The Uniform Commercial Code is embracing change and adapting to technological updates, such as bitcoin and other virtual currencies. The new Article 12 addresses various complications arising from the effect emerging technologies have had on secured lending. The proposed draft also includes notable changes to Articles 1, 3 and 9 to accommodate the new article. Article 12 and the other proposed amendments, as currently drafted, will go through a final approval process in July 2022 at the annual Uniform Law Commission meeting. Once approved, it will be given to the states for review and adoption. All section references herein are to the current proposed draft.
Article 12 was drafted to be broadly applicable, keeping in mind that the provisions will relate to both intangible assets that already exist and those that have yet to be developed. It specifically focuses on “controllable electronic records” or CERs, though it applies to the records themselves and not the rights associated therewith. Other provisions of the UCC will continue to govern the rights attached to such CERs, except for rights embedded in controllable accounts or controllable payment intangibles.
A CER is “a record stored in an electronic medium that can be subjected to control under Section 12-105.” Note that the definition “does not include a deposit account, electronic copy of a record evidencing chattel paper, electronic document of title, electronic money, investment property, or a transferable record.”
A security interest in a CER can be perfected by either (1) having control of the record or (2) filing a financing statement pursuant to the proposed amendment to Section 9-312(a). A security interest perfected by control is awarded a higher priority than a conflicting security interest perfected by filing. According to Section 12-105, a person has control of a CER if:
- The person has the power to enjoy the benefits of the electronic record; and
- The person has the power to prevent others from enjoying the benefits of the record; and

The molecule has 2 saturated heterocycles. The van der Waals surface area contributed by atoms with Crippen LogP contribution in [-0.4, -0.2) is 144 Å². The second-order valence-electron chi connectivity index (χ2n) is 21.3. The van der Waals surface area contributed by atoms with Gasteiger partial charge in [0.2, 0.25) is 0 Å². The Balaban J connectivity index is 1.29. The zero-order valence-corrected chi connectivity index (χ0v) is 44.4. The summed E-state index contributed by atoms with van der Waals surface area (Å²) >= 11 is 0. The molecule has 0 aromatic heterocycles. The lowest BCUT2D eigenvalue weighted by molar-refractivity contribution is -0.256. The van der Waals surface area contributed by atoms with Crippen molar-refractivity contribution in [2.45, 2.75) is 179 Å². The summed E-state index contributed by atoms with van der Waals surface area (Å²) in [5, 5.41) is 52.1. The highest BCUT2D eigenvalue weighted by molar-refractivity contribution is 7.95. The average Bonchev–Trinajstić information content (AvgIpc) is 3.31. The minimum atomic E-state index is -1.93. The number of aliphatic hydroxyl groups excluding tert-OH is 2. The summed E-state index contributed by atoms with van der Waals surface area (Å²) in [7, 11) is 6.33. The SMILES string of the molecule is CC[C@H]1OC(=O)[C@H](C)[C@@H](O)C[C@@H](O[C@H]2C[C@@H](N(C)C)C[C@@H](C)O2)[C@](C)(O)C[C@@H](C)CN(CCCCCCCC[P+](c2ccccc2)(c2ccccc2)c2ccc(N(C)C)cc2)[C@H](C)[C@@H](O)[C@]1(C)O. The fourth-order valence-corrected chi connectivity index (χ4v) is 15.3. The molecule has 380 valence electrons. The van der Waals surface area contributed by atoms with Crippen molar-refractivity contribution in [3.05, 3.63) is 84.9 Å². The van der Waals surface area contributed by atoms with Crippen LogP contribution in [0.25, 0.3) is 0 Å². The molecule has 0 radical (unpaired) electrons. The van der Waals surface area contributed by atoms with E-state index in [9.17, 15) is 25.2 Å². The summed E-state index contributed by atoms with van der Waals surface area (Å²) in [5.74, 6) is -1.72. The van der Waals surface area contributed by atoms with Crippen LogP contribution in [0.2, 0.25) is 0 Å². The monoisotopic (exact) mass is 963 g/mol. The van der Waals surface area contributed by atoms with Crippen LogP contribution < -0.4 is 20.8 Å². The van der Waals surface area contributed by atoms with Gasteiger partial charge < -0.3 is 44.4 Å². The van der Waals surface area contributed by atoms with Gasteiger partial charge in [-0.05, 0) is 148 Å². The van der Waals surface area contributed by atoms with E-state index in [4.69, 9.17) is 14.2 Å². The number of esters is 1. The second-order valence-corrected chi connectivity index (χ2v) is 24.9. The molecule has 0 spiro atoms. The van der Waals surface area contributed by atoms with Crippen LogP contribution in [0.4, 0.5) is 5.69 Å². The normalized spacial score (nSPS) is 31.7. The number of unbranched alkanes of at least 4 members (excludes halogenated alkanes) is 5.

- The person has exclusive power to transfer control of the CER.
Section 12-104 governs the transfer of rights in CERs. First, this section draws a familiar distinction between a purchaser and a “qualified purchaser.” Section 12-102(a)(2) defines a “qualifying purchaser” as a purchaser who “obtains control of the controllable electronic record for value, in good faith, and without notice of a claim of a property right in the controllable electronic record.” This definition is comparable to the Article 3 definition of a “holder in due course” in relation to a negotiable instrument.
Article 12 applies another familiar principle to CERs in Section 12-104(d): the “shelter” principle. Under this provision, a purchaser “acquires all rights in the controllable electronic record that the transferor had or had power to transfer[.]” Reporter’s Note 4 suggests that this provision should be read broadly to account for situations where the transfer of a controllable electronic record results in a new type or form of CER than as originally transferred. Although the application of the shelter provision is broad, the transfer of rights is still subject to the overall “obligation of good faith” limitation found in Section 1-304.
Another Article 3 provision that has been adopted by Article 12 is the “take-free rule” found in Section 12-104(e). This provision provides that a qualifying purchaser “acquires its rights in the controllable electronic record free of a claim of a property right in the controllable electronic record.” The rights attached to the CER are generally governed by other law.
Article 12 and its accompanying amendments will be a positive shift for secured lenders, providing guidelines and certainty for addressing emerging technologies and new forms of collateral. MPM is proud of John McGarvey, an appointed member of the Uniform Law Commission and the Chair of the UCC Committee, and the work he and his fellow commissioners have done, and will continue to do, to keep the UCC at the forefront of these changing times.